Today Rob and I had our first parent-teacher conference of Will’s fledgling school career at Wynnton Preschool, where Will has been enjoying himself so completely of late that I’ve nearly been having to drag him from the classroom come pick-up time. Today his teacher (who he loves deeply) gave us the run-down on how Will is doing using a checklist that included everything from letter recognition and articulation to fine- and gross-motor skills. Then she mentioned that lately all of the children in the class have been enjoying pretending that they are dogs. How wonderful, I thought to myself. Will and his 3-year-old peers, without the teacher’s direction but also with her tacit support for their fantasies, have created for themselves a community of dogs. (Last night at home Will decided to be a dog at clean-up time and he worked fairly efficiently as he navigated the house on hands and knees, occasionally picking up objects with his teeth.)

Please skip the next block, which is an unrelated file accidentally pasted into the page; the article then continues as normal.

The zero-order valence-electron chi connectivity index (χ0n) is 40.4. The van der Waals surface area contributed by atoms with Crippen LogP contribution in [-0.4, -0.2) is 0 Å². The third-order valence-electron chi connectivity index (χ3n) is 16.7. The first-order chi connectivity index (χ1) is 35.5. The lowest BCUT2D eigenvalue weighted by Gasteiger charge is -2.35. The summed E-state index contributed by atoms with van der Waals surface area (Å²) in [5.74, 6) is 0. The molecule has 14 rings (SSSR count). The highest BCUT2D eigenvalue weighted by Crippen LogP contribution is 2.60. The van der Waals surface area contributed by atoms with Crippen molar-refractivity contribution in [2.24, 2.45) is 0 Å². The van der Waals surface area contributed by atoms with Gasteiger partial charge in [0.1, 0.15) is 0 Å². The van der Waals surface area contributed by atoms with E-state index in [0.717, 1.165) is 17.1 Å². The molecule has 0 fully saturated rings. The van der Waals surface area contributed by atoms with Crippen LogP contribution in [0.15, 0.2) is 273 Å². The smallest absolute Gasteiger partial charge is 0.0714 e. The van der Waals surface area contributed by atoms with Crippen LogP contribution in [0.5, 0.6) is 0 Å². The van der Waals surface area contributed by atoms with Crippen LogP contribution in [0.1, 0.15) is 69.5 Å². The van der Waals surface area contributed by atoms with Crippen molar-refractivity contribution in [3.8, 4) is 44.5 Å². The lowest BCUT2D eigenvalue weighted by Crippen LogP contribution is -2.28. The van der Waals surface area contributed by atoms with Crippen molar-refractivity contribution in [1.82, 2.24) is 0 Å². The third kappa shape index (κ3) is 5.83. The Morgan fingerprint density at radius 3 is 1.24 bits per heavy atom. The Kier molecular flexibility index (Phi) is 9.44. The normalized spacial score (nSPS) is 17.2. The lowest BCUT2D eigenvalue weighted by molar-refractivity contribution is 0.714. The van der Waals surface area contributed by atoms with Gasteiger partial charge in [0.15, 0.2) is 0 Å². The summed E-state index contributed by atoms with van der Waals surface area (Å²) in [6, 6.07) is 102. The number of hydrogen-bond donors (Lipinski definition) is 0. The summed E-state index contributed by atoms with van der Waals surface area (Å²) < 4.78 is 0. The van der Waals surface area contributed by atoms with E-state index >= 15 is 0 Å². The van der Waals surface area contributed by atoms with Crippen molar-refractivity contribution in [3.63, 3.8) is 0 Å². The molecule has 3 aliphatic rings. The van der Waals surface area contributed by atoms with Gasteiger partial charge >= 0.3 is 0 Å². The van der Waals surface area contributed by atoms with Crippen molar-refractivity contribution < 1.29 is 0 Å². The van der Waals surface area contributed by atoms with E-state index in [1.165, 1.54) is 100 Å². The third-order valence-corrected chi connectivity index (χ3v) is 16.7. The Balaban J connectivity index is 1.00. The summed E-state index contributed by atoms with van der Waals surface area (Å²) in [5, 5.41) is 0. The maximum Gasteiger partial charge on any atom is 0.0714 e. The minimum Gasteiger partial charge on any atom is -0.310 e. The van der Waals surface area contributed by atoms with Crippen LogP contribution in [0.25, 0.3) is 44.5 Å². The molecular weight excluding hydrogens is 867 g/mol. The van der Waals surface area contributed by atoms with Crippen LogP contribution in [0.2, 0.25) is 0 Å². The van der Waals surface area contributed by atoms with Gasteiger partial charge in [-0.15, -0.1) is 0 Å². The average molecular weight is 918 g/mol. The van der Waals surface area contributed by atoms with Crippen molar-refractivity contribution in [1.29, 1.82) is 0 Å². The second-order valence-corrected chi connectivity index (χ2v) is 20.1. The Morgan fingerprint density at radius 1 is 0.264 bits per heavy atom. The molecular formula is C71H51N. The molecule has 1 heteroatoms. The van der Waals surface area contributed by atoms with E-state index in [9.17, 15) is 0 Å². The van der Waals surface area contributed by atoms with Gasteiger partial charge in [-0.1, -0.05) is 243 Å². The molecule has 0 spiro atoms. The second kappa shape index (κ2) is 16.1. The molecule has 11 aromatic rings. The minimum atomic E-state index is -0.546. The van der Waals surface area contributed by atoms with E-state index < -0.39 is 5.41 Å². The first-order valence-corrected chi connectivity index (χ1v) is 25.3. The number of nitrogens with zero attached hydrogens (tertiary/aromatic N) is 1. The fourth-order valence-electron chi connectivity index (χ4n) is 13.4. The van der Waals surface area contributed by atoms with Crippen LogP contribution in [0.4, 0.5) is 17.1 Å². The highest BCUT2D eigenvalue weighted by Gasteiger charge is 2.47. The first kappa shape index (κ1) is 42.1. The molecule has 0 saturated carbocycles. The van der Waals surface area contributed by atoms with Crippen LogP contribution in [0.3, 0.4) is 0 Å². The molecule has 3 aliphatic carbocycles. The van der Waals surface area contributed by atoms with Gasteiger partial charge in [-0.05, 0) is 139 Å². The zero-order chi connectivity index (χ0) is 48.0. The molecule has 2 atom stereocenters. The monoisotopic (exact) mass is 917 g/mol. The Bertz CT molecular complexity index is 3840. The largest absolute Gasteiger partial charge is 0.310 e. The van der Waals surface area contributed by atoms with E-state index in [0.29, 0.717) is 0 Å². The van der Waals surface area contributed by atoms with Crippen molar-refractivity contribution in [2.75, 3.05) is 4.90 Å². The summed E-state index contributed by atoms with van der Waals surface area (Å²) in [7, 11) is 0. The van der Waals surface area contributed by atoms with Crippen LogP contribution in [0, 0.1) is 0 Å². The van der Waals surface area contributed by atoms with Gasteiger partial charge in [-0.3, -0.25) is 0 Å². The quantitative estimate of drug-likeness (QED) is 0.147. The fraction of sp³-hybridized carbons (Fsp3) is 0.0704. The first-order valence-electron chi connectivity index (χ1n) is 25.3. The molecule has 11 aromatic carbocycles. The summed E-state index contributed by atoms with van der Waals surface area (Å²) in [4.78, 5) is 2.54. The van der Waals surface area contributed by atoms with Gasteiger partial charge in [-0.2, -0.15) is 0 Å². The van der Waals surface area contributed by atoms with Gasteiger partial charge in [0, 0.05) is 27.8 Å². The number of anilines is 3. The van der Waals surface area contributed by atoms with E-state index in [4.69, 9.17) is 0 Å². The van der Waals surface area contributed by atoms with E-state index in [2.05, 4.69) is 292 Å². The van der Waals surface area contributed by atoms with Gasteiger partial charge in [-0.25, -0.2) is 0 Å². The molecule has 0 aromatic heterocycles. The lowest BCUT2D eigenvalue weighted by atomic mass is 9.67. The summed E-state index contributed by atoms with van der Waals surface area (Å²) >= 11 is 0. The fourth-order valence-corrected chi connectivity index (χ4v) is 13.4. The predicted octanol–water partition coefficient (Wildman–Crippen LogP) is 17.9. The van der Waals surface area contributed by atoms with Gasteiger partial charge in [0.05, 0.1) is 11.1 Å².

I’m already dreading the day when the teachers start telling Will not to be a dog. And start telling him, instead, precisely what it is he must memorize for the upcoming test. Last night I stumbled upon this talk on creativity (and whether schools kill it) by Sir Ken Robinson – on the recommendation of this creative mom blogger from Maine. It’s a 20-minute listen, but it’s interlaced with plenty of humor, and Robinson makes an important point about the disservice we do to children when we over-compartmentalize knowledge and focus on one side of their brains while neglecting the rest of their minds and bodies -- until finally we’ve sucked all of the creative juices out of them, or labeled them ADHD when their bodies refused to submit to the drill. Take a listen. It’ll make you want to get up and dance.